[Editor’s Note: This is published author Lauren Sharkey’s first column at DIY MFA. She will be focusing on the business side of writing. We are so excited to add our new columnist! You can also check out Lauren’s recent DIY MFA Radio episode here.]
In an episode of Sex and the City, Carrie says she used to buy Vogue instead of food because it “fed her more.” But for those of us who don’t have a column that somehow pays for designer shoes and a one-bedroom on the Upper East Side, the reality is we eventually want to stop depending on variations of instant noodles as our main source of sustenance. Yet with tenure-track positions going the way of the dinosaur and the ever-changing landscape of the publishing industry, how does one actually avoid becoming a starving artist?
This was one of the questions I thought my MFA program would answer. On the first day of class, I was surprised when I wasn’t handed a copy of How to Make It as a Writer, complete with a step-by-step guide on how to secure an editing position and a book contract. I was even more surprised as graduation inched closer and I still had no leads on a job.
Unlike most of my cohort, I didn’t have my sights set on a professorship. Even though adjuncting is where most of us start, I needed a gig with health insurance, a 401k, and – if possible – paid time off and sick days. As I went on interview after interview, I realized the two semesters I spent reading submissions for the literary magazine didn’t even qualify me to read the slush pile at any publishing house. Today, I’d like to share some tips that might help you find a career path and be a writer.
Think Outside the Classroom
Many MFA students have dreams of securing professorships post-grad. However, an even larger percentage of MFA students consider teaching to be their only option. For those seeking full-time employment, an adjunct position may not be the best fit.
Websites like Upwork, FlexJobs, and others allow writers to look for remote writing gigs. Additionally, some sites allow you to set your freelance rate to make sure you’re making the most of your time and effort. Additionally, websites like Patreon allow writers to capitalize on their editing, teaching, and other writing talents in a new and innovative way.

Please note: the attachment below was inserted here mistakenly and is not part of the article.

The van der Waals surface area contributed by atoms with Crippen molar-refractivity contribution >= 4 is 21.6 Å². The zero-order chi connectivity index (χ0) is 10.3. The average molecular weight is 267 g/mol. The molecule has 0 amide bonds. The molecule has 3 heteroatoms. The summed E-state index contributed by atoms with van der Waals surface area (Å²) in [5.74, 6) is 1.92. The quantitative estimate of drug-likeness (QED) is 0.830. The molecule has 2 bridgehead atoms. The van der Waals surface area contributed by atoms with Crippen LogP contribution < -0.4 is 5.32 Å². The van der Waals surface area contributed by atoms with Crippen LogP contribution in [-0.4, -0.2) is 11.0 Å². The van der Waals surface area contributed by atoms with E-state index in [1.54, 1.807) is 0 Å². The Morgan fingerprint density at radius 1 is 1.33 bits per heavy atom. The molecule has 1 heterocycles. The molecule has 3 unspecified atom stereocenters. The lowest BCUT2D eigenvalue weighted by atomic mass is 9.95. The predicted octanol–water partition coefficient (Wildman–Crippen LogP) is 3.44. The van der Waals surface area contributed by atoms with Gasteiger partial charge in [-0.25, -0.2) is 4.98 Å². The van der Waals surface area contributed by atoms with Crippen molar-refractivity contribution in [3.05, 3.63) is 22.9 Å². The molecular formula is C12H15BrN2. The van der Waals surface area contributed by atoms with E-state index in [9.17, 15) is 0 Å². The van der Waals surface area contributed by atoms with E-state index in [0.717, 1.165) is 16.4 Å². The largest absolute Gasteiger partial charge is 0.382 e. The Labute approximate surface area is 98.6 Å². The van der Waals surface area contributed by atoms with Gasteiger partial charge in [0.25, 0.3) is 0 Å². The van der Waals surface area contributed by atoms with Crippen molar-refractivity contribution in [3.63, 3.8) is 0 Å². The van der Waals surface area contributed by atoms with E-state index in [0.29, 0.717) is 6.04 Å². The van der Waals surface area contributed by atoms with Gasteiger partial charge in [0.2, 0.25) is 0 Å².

That being said, fields like marketing, web development, and advertising are always in need of writers to help get clear and compelling messages to the masses.
Job vs. Work Mentality
During one of my job searches, a writer friend of mine said to me, “Why are you so stressed? This is just your survival job. Your real work is your writing, and you can still do that while you look.” The more I thought about it, the more I realized I had to change the way I thought about my job and my work.
The culture of America fuses together your identity and your job – you are what you do. Whenever I meet someone, “What do you do?” is usually one of the first questions I’m asked, or that I ask someone else. As a society, we think this knowledge somehow tells us everything we need to know about a person.
However, as I’ve gotten older, I’ve started to think of my 9-to-5 not as my job, but as my survival job. It’s the thing I do to keep the lights on, food on the table, and pay for WiFi. It’s not who I am. My work – my real work – is the endless number of post-its with “great ideas” all over my apartment. It’s the open Word doc I occasionally flirt with and never make time for. It’s the ever-growing TBR pile in the corner by my bed.
You Got Skills
Two of my favorite hobbies are baking and posting pictures of my creations on Instagram. I was surprised when my aunt’s friend DMed me one day asking how much 100 cupcakes for her daughter’s bridal shower would be. I gave her a quote, and was able to pay more of my student loan balance that month.
Think about the things you’re passionate about – whether it’s baking, reading (yes, there’s a market for bookstagrammers and paid promotions!), or underwater basket-weaving – it is possible to turn your hobby into an income source.
Often, writers tend to think that if they’re not teaching, editing, or otherwise connected to writing in their work lives, their writer card is somehow rescinded. Just because you’re not punching in and out of a writing-based job Monday through Friday doesn’t mean you’re not a writer. So start thinking outside the classroom, alter your thinking when it comes to being what you do, and consider ways to capitalize on your other talents.
LAUREN J. SHARKEY is a writer, teacher, and transracial adoptee. After her birth in South Korea, she was adopted by Irish Catholic parents and raised on Long Island. Sharkey’s creative nonfiction has appeared in the Asian American Feminist Collective’s digital storytelling project, First Times, as well as several anthologies including I Am Strength! and Women under Scrutiny. Inconvenient Daughter is her debut novel, and loosely based on her experience as a Korean adoptee. You can follow her at ljsharks.com.